On with the build!
I initially intended to show the customary parts presentation per bag, but I found it very tedious and time-and effort-consuming after only the first set of bags, so for a lazy and impatient person like me, sorting out 1,200+ pieces is a daunting task, so I completely scrapped it. Sorry, but there’s always Bricklink’s inventory of parts for this set. Though one thing I can assure you is you’d get A LOT of light bley parts from this set.
As mentioned earlier, we get an updated Han Solo (face), Luke Skywalker (face, hair), and Princess Leia (face, hair). Han has that cocky smug expression, Luke seems to be quite grumpy about something, and Leia has that smile of relief after being rescued. Both Luke and Leia have alternate faces, with the former having the visor covered-eyes to match the training helmet while the latter has her ‘game face’ on. Both also have new hairpieces, which I guess is good for introducing more new hair elements for other possible use, but not necessary IMO since their previous hairpieces already worked for me. Vader, Chewie and Obi-wan have been previously released before.
This minifig line-up is quite boring IMO, as probably most of us already have at least one copy of each of these figs. But I understand why the reasoning behind this line-up, since the Millennium Falcon will never be complete without these cast of characters to go with it, and probably the set is meant to introduce this iconic ship to the younger generation. But still, wouldn't it have been a lot cooler if they squeezed in a Nien Numb minifig in this set?
I’ll show the progress of the build by bag contents as indicated in the photos. The contents of the three Bag # 1s predictably lay out the base foundation of the ship, composed of the sturdy Technic backbone on the underside (shown later) and the octagonal flooring of the interior. The second bag contents highlight the addition of the interior details which we’ll look more closely later.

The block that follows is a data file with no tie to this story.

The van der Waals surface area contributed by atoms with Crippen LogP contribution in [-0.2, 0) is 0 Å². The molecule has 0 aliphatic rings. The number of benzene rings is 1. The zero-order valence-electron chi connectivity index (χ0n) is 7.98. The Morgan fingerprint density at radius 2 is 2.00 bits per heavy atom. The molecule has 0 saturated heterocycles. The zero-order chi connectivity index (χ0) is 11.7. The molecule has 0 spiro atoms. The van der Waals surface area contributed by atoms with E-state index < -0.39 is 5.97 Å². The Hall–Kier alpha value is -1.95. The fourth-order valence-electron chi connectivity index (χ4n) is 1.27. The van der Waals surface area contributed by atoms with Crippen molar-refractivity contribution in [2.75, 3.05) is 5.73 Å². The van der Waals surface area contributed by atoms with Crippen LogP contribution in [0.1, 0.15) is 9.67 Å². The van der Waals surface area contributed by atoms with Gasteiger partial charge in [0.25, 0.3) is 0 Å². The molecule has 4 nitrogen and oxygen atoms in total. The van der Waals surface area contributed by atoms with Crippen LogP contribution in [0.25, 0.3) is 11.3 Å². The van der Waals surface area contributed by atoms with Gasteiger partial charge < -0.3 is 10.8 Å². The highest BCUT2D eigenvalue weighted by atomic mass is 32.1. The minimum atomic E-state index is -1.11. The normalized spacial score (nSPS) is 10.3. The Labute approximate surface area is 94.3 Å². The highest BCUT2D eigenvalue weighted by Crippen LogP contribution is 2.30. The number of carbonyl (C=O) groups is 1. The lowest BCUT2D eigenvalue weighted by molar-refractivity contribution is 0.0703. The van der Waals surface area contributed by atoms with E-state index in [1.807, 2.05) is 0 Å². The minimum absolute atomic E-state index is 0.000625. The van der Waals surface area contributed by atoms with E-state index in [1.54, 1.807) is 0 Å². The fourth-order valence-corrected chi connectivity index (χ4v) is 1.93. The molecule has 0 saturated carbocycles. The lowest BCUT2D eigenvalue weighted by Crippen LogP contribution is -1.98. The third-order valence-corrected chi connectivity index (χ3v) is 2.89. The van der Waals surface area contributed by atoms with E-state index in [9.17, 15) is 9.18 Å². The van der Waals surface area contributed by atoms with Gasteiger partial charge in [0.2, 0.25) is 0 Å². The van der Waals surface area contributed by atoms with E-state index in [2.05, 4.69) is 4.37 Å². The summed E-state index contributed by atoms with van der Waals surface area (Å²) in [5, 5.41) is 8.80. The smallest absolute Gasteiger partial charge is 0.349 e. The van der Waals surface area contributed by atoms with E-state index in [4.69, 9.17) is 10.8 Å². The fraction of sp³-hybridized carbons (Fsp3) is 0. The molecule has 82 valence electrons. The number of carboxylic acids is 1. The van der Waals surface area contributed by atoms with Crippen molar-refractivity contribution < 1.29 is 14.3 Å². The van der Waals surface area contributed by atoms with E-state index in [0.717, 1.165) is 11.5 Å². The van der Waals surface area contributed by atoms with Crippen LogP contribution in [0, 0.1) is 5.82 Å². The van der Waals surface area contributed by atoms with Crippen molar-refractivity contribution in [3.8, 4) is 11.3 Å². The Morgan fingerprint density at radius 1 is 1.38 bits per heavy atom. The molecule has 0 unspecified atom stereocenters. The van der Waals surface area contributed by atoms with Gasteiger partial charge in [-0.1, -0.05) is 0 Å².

So what are these mini train-like thingies you might ask? These comprise the content of Bag #3 and provide the “rounded” walls of the ship. Building these is a bit repetitive, but I was quite impressed on the geometrical design aspect of these, especially effectively transforming these blocky parts into an overall circular shape with clever use of hinges.
This is what we have so far after finishing Book #1, which is unofficially the midpoint of the build. Not much to look at still, but we’re getting there. After Bag #4, the docking ports on each side are prominently built. It is important to note that both of these are integral to the stability of the build, as this will become the main ‘holding points’ (using two hands) for the swooshability of the ship.
The fifth set of bags essentially gives the long trapezoidal folding cover flaps of the ship. Again, this part of the build is quite repetitive, but I was amused by the fact that each of the 12 covers has their own unique detailing, no matter how minor it is. Attaching these to the body, and together with the rectangular cover of the cargo loading bay area in front and the gunners area in the middle, the ship now looks a giant piece of ‘metal hamburger’.
Finally, we reached the culminating part of the build with the last parts of the ship. From the Bag #6s we’ll be able to build the cockpit, the two mandibles, and the mini gunner station. These are all conveniently attached through Technic connections to the body. And before you know it Voila! We now have the Millennium Falcon in all its pure ABS glory.
Different Views of the Ship
Let’s now look at the finished product from various sides and angles:
You can see in this head-on shot the front headlights, the cargo loading bay in the middle and huge cockpit on the left side.
At this view you’ll notice the unsightly Technic base underneath, add to that the enormous cockpit and the ship looks inaccurately ‘fat’.
A much better view compared to the other side, but still has its minor 'eyesore' with the visible flick-fire missiles. Though it’s nice to see the port docking ring and satellite dish details on this side.
The rear is probably my most favorite part of this ship, as the circular heat exhaust vents, fuel drive pressure stabilizers (fins), and the trans-blue hose for the engine thrusters exhaust prominently shown are quite accurate relative to the reference material.